A Wounded Name is a debut novel by Dot Hutchison releasing this September. The book is a contemporary retelling of William Shakespeare's Hamlet. I'm g
A Wounded Name is a debut novel by Dot Hutchison releasing this September. The book is a contemporary retelling of William Shakespeare's Hamlet. I'm going to presume that many of you know the original story so I will not completely rehash it. I prefer instead to talk about Hutchison's brilliant take on it. The book is told in first person from Ophelia's point of view as she shares the events leading up to the tragic end of the Prince of Denmark. It is a title that I expect to hear more about, particularly since the early responses have been so favorable. I'm not even going to tease on this one - I loved it... every word. I thought it was fantastic.
This book... wow... this book.
Ophelia Castellan has always feared that she would succumb to her dead Mother's legacy, a grim future of madness and promiscuity. The fears are not isolated to her alone. Her Father, Polonius, and older brother, Laertes, maintain an ever-watchful vigilance over both Ophelia's virtue and sanity. But they never factored Hamlet Danemark VI, known as Dane to his friends, into the equation.
Dane's father, the head of the illustrious Elsinore Academy, has died suddenly. This sends Elsinore into an uproar, but none are as shattered as Dane. Dane is stricken by this and in his grief he turns to Ophelia for comfort. This single act sets off a series of events that will draw them both to the brink of madness and beyond, particularly when Dane comes to learn that his father's death may have been prevented.
I was immediately drawn into the world that Hutchison was painstakingly recreating. Within a page I knew that I was going to like her style. Her writing is solid, beautiful, and rife with deliciously quotable passages. Her use of metaphor and word-play is perfect. I found myself rereading lines and sharing them aloud to others amazed that this was her first novel. The level of craftsmanship that went into this is unbelievable. It's obvious that this book has been a labour of love for her. It shows with every nuance in characterization, with the attention to thematic elements, and, most importantly, in the wild, runaway chemistry between Ophelia and Dane.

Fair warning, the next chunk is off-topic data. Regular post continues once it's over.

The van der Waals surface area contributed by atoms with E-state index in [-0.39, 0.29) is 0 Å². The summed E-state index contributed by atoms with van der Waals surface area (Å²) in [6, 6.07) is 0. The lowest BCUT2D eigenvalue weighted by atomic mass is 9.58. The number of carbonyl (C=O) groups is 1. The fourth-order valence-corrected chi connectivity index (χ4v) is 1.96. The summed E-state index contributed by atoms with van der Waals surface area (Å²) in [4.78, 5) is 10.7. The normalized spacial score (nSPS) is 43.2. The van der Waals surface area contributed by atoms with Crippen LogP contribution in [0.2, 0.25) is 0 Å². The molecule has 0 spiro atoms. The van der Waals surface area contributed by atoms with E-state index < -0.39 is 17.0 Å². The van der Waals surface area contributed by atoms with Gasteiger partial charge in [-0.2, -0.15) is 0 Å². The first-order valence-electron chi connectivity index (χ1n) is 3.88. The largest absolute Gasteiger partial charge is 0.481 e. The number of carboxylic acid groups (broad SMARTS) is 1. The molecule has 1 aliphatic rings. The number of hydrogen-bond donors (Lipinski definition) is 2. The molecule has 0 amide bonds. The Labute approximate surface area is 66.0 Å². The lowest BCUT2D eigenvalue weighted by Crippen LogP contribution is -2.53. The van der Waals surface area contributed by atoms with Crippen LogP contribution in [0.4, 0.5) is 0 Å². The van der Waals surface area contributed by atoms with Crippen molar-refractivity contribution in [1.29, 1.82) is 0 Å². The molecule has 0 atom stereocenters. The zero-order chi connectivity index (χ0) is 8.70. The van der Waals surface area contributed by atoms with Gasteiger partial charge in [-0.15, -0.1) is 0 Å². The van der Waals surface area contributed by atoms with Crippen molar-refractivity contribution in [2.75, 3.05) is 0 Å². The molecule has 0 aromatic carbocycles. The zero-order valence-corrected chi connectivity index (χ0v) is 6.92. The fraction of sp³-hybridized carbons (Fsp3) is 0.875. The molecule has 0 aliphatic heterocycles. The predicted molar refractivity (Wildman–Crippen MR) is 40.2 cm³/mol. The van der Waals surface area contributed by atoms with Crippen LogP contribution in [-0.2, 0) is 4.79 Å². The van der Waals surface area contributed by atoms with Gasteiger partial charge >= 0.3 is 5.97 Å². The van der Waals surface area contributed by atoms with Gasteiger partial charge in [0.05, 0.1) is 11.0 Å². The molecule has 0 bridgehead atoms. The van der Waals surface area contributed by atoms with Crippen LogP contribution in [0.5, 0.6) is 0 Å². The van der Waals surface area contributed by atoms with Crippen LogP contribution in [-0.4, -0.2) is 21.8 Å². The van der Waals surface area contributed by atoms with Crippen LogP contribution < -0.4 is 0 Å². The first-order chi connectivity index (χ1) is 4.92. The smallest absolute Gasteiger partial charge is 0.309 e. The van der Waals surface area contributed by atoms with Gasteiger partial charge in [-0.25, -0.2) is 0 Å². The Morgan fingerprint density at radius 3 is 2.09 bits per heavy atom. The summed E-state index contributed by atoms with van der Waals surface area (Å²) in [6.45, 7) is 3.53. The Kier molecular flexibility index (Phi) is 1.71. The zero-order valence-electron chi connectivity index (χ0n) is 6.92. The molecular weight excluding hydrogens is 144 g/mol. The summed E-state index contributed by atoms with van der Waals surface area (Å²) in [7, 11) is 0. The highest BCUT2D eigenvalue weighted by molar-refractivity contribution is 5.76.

Here Ophelia is gorgeously rendered; the dynamic woman of myth and fantasy that Shakespeare only hinted at. Hutchison gives her so many new levels - she's troubled, she's sneaky, she's loyal and she's kind. She's also devoted and strong and weak and knows her limitations. She is the heart and soul of the play and in this book she finally gets the spotlight that she has deserved for the last four centuries. One feels every emotion as if they were there with her, holding her hand and spurning her into the water yourself. My heart broke repeatedly for her with every foreshadowed allusion to her end and then broke again... and again... and again.
There's a chaotic beauty to her relationship with Dane. Dane himself is a masterpiece of characterization, a wondrous glitch. Dane is the kind of man that a reader sympathizes with despite his obvious and distasteful flaws. Dane is self-absorbed, he's singularly minded, and he's manipulative without realizing that he is. He's the ultimate user and Ophelia is merely the drug that he abuses... and abuses her he does, both mentally and physically. There are some haunting, brutal, painful scenes in this book. And yet the reader forgives him just as Ophelia does, accepts that he has his problems, and let's him get away with his callous whims. It's not that he's a particularly good boyfriend or anything, far from it. He's gets away with murder... until he doesn't. And he drags Ophelia along for the ride, every tragic turn of it.
This is the love story that I love to read; a doomed one. I'm a sucker for torturous beauty and impossibilities when it comes to romantic plot lines. To me there is no better romantic ending than two lovers who don't live happily ever after. This play has always fulfilled that element for me in multiple ways. Hutchison's execution of this tragedy goes beyond my expectations. I gritted my teeth for the entire book but my lips were still smiling. It's such a rough ride but it's worth every heart-wrenching, aching second. I'm not sure who Hutchison was writing this book for but I swear she was directing it at my kind. I'm so in love with her words.
I encourage fans of Laini Taylor, April Lindner, and Tessa Gratton to go immediately and pre-order this book. I think you won't be disappointed. This is a definite favourite of the year. It's going on my shelves and never leaving them.